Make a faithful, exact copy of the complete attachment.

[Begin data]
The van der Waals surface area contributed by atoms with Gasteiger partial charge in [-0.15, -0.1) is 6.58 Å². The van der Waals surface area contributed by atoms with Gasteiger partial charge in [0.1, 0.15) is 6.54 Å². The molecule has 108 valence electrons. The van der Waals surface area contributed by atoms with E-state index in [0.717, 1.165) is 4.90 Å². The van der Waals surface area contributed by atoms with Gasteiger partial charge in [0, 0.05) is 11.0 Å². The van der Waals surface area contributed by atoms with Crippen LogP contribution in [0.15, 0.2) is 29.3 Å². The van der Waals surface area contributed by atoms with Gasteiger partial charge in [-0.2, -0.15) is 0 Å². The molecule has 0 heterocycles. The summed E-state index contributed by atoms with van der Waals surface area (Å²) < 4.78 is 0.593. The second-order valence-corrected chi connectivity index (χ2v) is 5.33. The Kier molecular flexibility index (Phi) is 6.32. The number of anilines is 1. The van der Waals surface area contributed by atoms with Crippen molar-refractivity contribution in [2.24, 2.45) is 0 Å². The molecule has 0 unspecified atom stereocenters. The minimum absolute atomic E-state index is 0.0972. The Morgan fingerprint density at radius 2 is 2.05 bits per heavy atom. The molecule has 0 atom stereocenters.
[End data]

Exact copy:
The van der Waals surface area contributed by atoms with Gasteiger partial charge in [-0.15, -0.1) is 6.58 Å². The van der Waals surface area contributed by atoms with Gasteiger partial charge in [0.1, 0.15) is 6.54 Å². The molecule has 108 valence electrons. The van der Waals surface area contributed by atoms with E-state index in [0.717, 1.165) is 4.90 Å². The van der Waals surface area contributed by atoms with Gasteiger partial charge in [0, 0.05) is 11.0 Å². The van der Waals surface area contributed by atoms with Crippen LogP contribution in [0.15, 0.2) is 29.3 Å². The van der Waals surface area contributed by atoms with Gasteiger partial charge in [-0.2, -0.15) is 0 Å². The molecule has 0 heterocycles. The summed E-state index contributed by atoms with van der Waals surface area (Å²) < 4.78 is 0.593. The second-order valence-corrected chi connectivity index (χ2v) is 5.33. The Kier molecular flexibility index (Phi) is 6.32. The number of anilines is 1. The van der Waals surface area contributed by atoms with Crippen molar-refractivity contribution in [2.24, 2.45) is 0 Å². The molecule has 0 unspecified atom stereocenters. The minimum absolute atomic E-state index is 0.0972. The Morgan fingerprint density at radius 2 is 2.05 bits per heavy atom. The molecule has 0 atom stereocenters.